Wagner’s Mature Music-Dramas (Tristan and Isolde, The Mastersingers of Nuremberg, and Parsifal) in Light of Their Allegorical Relationship to The Ring of the Nibelung


Heise, Paul Brian


Paul Brian Heise has studied the works of Richard Wagner since 1971. While pursuing graduate studies in anthropology at Southern Illinois University, he developed an argument that Wagner’s works could be understood as an allegory and withdrew from formal studies to devote his life to discovering and sharing his wholesale reassessment of the meaning of Wagner’s dramas and their music. Heise has published extensively on Wagner, including The Wound That Will Never Heal: An Allegorical Interpretation of Richard Wagner’s The Ring of the Nibelung (Academica Press, 2021), and, with the support of the late British philosopher Sir Roger Scruton, the website www.wagnerheim.com, an online compendium of Heise’s thoughts about Wagner.

Scholars devoted to analysis of Richard Wagner’s operas and music-dramas have long noted his numerous comparisons between their characters and plots in his letters, essays, and recorded remarks. Yet no one has previously attempted to assess their implications for our systematic understanding of his art. Following Heise’s allegorical interpretation of Wagner’s Ring of the Nibelung, The Wound That Will Never Heal (Academica Press, 2021), this second installment of the author’s lifelong Wagner project will examine Wagner’s mature music-dramas Tristan and Isolde, The Mastersingers of Nuremberg, and Parsifal in light of their relationship to the Ring as understood through Heise’s allegorical interpretation. It will demonstrate how Wagner’s Ring is a master-myth which can make sense of these other mature music-dramas as never before.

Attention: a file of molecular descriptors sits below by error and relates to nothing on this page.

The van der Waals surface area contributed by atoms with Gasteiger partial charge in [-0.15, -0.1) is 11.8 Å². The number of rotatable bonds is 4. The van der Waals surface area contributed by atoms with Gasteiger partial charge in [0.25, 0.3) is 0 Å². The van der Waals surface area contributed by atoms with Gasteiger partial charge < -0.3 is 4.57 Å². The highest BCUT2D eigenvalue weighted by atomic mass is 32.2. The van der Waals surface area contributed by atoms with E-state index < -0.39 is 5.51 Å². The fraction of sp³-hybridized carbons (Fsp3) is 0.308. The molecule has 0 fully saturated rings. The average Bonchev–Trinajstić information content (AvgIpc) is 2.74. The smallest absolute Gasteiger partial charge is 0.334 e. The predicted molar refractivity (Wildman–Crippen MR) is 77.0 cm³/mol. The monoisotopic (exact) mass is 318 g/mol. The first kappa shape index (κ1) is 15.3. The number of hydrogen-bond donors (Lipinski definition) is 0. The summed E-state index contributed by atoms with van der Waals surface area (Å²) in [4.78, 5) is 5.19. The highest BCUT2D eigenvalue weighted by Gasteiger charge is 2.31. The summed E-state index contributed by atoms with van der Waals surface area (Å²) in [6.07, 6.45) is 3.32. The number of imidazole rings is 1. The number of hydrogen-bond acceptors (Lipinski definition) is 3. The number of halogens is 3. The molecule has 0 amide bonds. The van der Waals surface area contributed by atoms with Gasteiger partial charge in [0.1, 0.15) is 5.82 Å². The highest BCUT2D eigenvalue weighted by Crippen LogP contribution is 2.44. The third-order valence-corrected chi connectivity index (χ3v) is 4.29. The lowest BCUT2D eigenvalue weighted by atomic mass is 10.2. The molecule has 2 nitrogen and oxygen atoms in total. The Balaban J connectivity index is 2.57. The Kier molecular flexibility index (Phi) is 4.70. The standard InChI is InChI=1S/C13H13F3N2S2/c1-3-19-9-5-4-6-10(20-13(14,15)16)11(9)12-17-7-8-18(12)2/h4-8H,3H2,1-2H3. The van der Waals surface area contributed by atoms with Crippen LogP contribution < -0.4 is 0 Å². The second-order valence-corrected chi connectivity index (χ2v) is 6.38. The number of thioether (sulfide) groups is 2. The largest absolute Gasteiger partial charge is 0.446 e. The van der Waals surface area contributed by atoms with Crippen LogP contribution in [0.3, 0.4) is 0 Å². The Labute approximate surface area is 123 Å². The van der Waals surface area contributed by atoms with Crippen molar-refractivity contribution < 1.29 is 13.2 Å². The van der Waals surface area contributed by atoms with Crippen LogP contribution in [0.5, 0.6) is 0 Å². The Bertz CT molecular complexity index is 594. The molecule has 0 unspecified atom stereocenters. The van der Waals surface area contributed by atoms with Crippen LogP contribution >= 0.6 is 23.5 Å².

History, Music, Philosophy, Richard Wagner, Performing Arts, Opera, Mythology, Allegory, Comparative Literature, Germany
Release Date: 
January 15, 2025
9781680532920 Hardcover
Trim Size: 

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